Your teen’s schedule is already filled to bursting with sports practices, homework for advanced classes, and—of course—enrichment activities that will supposedly “make her look good on college applications.” Your family has plenty of money to provide this girl everything she wants without her having to work for it. Should you just forget about the idea of her getting a high school part-time job?
Here are three reasons why you might want to cheerfully give your teen an allowance that just barely covers her most basic expenses, ask her to cover all her own costs out of that, and in doing so help her to get hungry for part-time work.
3 reasons every teen needs some part-time employment experience:
1. The paying job is one of the fastest, most effective ways to teach a teen to use a calendar.
How else will your son keep track of the random odd work shifts usually assigned to teenagers? He may only learn the importance of a calendar by having a fast food manager fly into a red-faced tirade at his accidentally missing a work shift.
Using a calendar is one of the straightest, most direct routes to academic success in college. In general, students who use a calendar in college succeed. Those who don’t, flounder.
Best to learn the discipline of using a calendar early on. The part-time job is a great motivator for that.
2. The paying job helps a teen begin to develop what experts call “professional confidence.”
In my recent post about the importance of the 20s I wrote emphatically about how important it is that students get practice early on stepping out into the world of work: interacting with customers, managers, and sometimes tedious or stressful work requirements that require focus, concentration, and discipline.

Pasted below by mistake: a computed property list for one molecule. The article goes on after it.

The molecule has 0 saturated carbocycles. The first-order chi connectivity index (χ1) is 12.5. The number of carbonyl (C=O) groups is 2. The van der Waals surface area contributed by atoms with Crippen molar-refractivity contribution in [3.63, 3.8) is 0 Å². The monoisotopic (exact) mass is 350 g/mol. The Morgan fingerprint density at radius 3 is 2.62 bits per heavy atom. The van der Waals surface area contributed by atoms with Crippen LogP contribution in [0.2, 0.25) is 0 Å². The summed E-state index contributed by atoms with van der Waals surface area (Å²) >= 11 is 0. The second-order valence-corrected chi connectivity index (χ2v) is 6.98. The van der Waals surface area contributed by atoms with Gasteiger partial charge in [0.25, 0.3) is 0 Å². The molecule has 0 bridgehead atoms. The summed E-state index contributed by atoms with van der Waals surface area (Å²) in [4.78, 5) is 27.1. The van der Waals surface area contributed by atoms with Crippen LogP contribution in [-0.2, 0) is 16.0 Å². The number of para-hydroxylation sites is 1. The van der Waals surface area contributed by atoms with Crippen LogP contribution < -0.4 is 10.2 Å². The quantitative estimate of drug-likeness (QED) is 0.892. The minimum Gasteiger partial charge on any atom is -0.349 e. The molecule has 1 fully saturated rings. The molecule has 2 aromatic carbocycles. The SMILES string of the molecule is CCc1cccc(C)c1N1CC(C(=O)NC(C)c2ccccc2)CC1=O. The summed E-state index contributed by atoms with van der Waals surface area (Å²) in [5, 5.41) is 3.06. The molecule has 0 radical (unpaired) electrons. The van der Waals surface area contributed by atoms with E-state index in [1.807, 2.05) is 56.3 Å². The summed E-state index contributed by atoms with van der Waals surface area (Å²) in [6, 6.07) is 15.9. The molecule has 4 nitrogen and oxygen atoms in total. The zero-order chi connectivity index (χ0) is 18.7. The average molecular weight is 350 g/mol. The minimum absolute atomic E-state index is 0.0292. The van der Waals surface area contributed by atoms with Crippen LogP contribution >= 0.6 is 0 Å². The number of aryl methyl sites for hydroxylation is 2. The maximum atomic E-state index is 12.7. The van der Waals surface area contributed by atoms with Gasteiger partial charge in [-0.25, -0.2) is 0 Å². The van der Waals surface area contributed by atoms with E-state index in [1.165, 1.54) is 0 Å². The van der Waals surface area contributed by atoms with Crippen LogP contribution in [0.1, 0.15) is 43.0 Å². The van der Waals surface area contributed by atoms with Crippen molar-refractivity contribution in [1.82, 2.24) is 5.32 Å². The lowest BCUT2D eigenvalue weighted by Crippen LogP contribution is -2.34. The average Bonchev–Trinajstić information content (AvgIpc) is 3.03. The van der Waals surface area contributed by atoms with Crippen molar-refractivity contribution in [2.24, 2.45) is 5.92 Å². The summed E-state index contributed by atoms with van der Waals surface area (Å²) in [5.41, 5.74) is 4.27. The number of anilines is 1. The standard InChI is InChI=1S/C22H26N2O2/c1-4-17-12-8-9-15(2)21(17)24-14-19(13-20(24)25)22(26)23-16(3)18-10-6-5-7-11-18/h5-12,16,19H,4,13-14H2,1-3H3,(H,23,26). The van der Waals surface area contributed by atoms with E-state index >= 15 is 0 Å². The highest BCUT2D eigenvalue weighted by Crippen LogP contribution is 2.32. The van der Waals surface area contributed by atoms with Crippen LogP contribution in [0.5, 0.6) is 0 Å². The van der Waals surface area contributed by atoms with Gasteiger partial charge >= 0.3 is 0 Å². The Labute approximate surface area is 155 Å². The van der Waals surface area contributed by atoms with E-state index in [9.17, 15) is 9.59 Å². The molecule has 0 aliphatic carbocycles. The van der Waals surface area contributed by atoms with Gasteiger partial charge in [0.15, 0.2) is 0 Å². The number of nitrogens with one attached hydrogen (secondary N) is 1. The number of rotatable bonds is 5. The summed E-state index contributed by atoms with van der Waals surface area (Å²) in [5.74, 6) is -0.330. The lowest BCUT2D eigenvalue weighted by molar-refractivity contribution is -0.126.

Where does that start? In many cases it starts with stocking shelves, bagging groceries, and bringing shopping carts back from the parking lot.
3. The paying job lays the foundation for later “mastery experiences.”
Is your son going to run a multinational corporation one day? I hope his first step in that direction won’t be an acceptance to Yale; I hope his first step toward that goal will be mopping behind the counter at the local Dairy Queen. It’s in teenage part-time jobs that a lifetime of workplace confidence takes its first breath.
Meg Jay, author of The Defining Decade: Why Your Twenties Matter—and How to Make the Most of Them Now, puts it this way:
“People feel less anxious—and more confident—on the inside when they can point to things they have done well on the outside. Fake confidence comes from stuffing our self-doubt. Empty confidence comes from parental platitudes on our lunch hour. Real confidence comes from mastery experiences, which are actual, lived moments of success, especially when things seem difficult.”
I want teens to start accumulating those experiences early on, by doing humble work.
BONUS REASON #4. The paying job helps a teen to grasp the concept of “the rhythm of the day.”
In his November 25th, 2015 Washington Post article Why more teenagers and college students need to work while in school, Jeffrey J. Selingo writes this:
“A job teaches young people how to see a rhythm to the day, especially the types of routine work teenagers tend to get. It’s where they learn the importance of showing up on time, keeping to a schedule, completing a list of tasks, and being accountable to a manager who might give them their first dose of negative feedback so they finally realize they’re not as great as their teachers, parents, and college acceptance letters have led them to believe.”
Besides all this, research shows that students who work while going to school get higher grades than students who don’t.
That’s a good reason to get a part-time job!
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Who is Jeannie Burlowski?
Jeannie is a full-time academic strategist, podcast host, and sought-after speaker for students ages 12–26 and their parents and grandparents. Her writing, speaking, and podcasting help parents set their kids up to graduate college debt-free and move directly into careers they excel at and love. Her work has been featured in publications such as The Huffington Post, USA Today, NerdWallet, and US News and World Report, and on CBS News.